The article is devoted to a motion control problem for a differentially driven mobile robot in the task of trajectory tracking in the presence of skid-slip effects. The kinematic control concept presented in the paper is the Vector Field Orientation (VFO) feedback approach with a nonlinear feed-forward skid-slip influence compensation scheme. The VFO control law guarantees asymptotic convergence of the position tracking error to zero in spite of the disturbing influence of skid-slip phenomena. The paper includes a control law design description, stability and convergence analysis of a closed-loop system, and practical verification of the proposed control concept. The experimental results illustrate control quality obtained on a laboratory setup equipped with vision feedback, where the Kalman filter algorithm was used in order to practically estimate skid-slip components.

Open access

Agnieszka Noszczyk-Nowak, Marcin Michałek, Adrian Janiszewski, Agnieszka Kurosad, Agnieszka Sławuta, Alicja Cepiel and Urszula Pasławska


Introduction: Electrical cardioversion is a therapeutic procedure used to convert various types of arrhythmias back to sinus rhythm. It is used to restore the sinus rhythm in dogs with atrial fibrillation. The effect of the electrical energy used during cardioversion on red blood cells (RBC) is not fully understood. Studies on humans reported lysis of RBC following electrical cardioversion. Similar studies have not been carried out on dogs. The aim of the study was to assess the effect of electrical cardioversion on chosen RBC parameters.

Material and Methods: The study was carried out on 14 large and giant breed dogs weighing from 30 to 84 kg with lone atrial fibrillation (lone AF). Electrical cardioversion was carried out under general anaesthesia by biphasic shock with 70–360 J of energy. Blood was collected at T0 – during atrial fibrillation, prior to cardioversion, and at T1 – 30 min after electrical cardioversion. Complete blood counts as well as total and direct bilirubin concentrations were evaluated. A maximum output of 360 J was used.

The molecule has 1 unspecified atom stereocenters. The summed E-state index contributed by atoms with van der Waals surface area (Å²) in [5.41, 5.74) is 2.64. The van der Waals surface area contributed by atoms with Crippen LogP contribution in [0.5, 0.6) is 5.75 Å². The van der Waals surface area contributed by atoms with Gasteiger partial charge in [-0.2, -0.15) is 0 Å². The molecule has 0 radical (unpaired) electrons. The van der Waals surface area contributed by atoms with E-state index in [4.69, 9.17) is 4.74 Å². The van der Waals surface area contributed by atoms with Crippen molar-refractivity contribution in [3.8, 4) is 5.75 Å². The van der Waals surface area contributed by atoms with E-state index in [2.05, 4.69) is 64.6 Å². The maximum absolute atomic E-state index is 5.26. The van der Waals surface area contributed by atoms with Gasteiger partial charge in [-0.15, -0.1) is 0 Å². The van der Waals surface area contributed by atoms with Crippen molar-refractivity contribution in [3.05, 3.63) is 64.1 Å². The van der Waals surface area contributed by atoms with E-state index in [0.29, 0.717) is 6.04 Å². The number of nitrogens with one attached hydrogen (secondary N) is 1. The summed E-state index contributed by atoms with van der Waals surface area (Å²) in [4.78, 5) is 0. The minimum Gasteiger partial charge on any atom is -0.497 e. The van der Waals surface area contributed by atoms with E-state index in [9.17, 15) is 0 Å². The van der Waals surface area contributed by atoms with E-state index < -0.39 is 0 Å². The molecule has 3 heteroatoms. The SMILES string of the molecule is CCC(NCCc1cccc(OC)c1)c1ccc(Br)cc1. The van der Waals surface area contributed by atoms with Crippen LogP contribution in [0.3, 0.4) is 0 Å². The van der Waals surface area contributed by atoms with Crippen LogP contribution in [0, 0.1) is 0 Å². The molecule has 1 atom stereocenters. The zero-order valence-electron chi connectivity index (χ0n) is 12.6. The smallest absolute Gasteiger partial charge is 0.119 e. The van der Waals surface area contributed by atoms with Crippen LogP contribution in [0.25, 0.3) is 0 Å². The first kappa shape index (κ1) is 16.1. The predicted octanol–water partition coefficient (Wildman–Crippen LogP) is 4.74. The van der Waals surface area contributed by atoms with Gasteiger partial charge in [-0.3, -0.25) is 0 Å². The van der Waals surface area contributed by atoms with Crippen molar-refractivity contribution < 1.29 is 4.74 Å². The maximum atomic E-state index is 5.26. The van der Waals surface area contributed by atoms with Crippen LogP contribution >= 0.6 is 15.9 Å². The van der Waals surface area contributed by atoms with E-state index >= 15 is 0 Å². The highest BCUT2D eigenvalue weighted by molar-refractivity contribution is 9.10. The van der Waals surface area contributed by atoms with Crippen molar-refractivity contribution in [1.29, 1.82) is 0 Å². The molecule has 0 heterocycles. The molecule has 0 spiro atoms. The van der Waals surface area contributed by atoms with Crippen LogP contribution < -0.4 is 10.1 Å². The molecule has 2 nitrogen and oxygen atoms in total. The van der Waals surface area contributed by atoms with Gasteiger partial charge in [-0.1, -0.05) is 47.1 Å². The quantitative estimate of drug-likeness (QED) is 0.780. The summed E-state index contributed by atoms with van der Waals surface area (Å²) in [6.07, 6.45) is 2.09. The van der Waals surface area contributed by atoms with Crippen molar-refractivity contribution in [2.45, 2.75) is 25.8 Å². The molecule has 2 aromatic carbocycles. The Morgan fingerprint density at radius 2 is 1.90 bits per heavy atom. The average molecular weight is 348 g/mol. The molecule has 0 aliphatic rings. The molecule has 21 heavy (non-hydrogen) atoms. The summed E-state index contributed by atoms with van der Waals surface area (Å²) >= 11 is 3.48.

Results: In all cases, electrical cardioversion was effective, and no significant changes in the number of RBC and RBC indices were noted. Similarly, there were no statistically significant differences in the levels of total and direct bilirubin.

Conclusion: Electrical cardioversion in dogs led neither to statistically nor clinically significant RBC lysis.

Open access

Marcin Michałek, Piotr Frydrychowski, Jakub Adamowicz, Agnieszka Sławuta, Urszula Pasławska and Agnieszka Noszczyk-Nowak


Introduction: Ventricular rhythm disturbances are a common pathology in human and veterinary medicine. In humans, the algorithmic approach is used to differentiate wide QRS complex tachycardia. The most commonly used are the aVR and Brugada algorithms as well as the ventricular tachycardia (VT) score developed by Jastrzębski and coworkers. In veterinary medicine, no such algorithms are available and the only parameter used to describe VT abnormalities is the duration of the QRS complexes. The aim of this analysis was determining whether human medicine algorithms for VT are applicable in veterinary medicine to differentiate wide QRS complex tachycardia in dogs.

Material and Methods: A retrospective analysis was performed on 11 dogs of both sexes and various breeds and age diagnosed with VT. The diagnosis was based on ambulatory ECG, further established based on the reaction to lidocaine or adenosine or an invasive electrophysiological study.

Results: Of the 11 tracings passed through the aVR algorithm, 10 met the VT criteria. The most common criterion was the Vi/Vt ratio (8 out of 11 tracings). Based on the VT score, seven out of eight dogs had a high probability of VT.

Conclusion: Retrospective analysis of ECGs by aVR and VT score indicates that the applied algorithms may be useful in differentiating wide QRS complex tachycardia as a quick, easy, and non-invasive alternative to cardiac electrophysiology.